Wales gets first full-scale tidal array

Sensemaking / Wales gets first full-scale tidal array

EU funding worth £6.4 million unleashes a new stream of income and energy off the Pembrokeshire coast.

22 Nov 2011

EU funding worth £6.4 million unleashes a new stream of income and energy off the Pembrokeshire coast.

The Welsh First Minister has hailed tidal as a long-term business opportunity, following new EU funding to develop and install the country’s first full-scale array off the Pembrokeshire coast. The European Regional Development Fund grant, worth £6.4 million, means a new 1.2MW energy generator will be built. Designed by Welsh company Tidal Energy, DeltaStream is expected to generate enough power for 1,000 homes.

“There is huge potential for marine energy in Wales”, said the minister, Carwyn Jones, as he announced the funding. “Projects like DeltaStream will not only help meet our energy targets, but will provide further opportunities for local communities as well as businesses.” Studies estimate that the UK could draw from 25-30GW from its tidal currents – enough to supply around 12% of its present electricity demand. This is based on the performance of the SeaGen turbine, installed three years ago in Northern Ireland’s Strangford Lough.

The new DeltaStream design features three separate horizontal axis turbines, each measuring 15 metres in diameter, and mounted on a common triangular frame. The rotors respond to the flow of the tide, so that the turbines can generate electricity from both the ebb and the flood.

The array will be installed in the Ramsey Sound in 2012, generating electricity for the nearby town of St David’s. An environmental assessment is already underway, thanks to an additional £389,000 grant from the Carbon Trust. Operation Celtic Odyssey will study marine wildlife, develop 3D models of the seabed and turbulence, and measure background noise.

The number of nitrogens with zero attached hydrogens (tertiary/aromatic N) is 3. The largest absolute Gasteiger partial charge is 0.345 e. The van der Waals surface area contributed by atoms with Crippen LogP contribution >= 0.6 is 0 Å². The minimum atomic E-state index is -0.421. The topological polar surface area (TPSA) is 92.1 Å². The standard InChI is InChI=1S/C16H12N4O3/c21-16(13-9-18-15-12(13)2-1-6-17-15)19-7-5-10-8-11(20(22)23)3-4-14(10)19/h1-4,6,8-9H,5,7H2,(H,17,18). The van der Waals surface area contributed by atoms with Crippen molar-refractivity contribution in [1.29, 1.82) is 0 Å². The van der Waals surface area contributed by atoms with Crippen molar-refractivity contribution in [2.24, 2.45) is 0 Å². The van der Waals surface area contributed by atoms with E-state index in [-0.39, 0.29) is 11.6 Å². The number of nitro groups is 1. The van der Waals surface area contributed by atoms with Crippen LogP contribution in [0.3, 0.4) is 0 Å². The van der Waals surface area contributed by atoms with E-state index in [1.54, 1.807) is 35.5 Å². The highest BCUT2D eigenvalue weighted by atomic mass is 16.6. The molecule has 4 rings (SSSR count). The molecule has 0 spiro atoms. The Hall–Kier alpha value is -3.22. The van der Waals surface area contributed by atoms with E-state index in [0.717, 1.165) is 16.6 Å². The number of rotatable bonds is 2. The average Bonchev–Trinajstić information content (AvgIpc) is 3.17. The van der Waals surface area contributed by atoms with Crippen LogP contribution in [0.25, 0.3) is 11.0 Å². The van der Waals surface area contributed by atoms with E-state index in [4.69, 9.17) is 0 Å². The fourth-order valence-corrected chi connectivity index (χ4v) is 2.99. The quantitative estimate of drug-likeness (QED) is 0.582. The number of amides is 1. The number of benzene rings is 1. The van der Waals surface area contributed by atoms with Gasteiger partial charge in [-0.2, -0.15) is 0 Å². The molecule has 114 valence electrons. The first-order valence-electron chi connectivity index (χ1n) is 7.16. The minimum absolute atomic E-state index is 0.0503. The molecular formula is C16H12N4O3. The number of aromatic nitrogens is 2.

The Welsh scheme joins others along the western coast of the UK, from Scotland down to Cornwall, and across the Irish Sea in Ireland. Scotland is particularly keen to harness its tidal potential. A £40 million investment in the Sound of Islay is set to become the world’s biggest tidal turbine array, with the capacity to generate 30GWh a year [see 'Scotland to launch world's largest tidal farm'].

So will tidal win out over wave, as marine energy developers vie for investment? RWE nPower’s decision to pull out of its involvement with Siadar – WaveGen’s wave technology promised for Scotland – would suggest so. But the UK Government is reluctant to take sides, with ambitions for a marine energy sector that, according to the Carbon Trust, could be worth £76 billion and support 68,000 jobs by 2050. – Mark Williams

Photo: Delta Stream

What might the implications of this be? What related articles have you seen?

Please register or log in to comment.

Suggested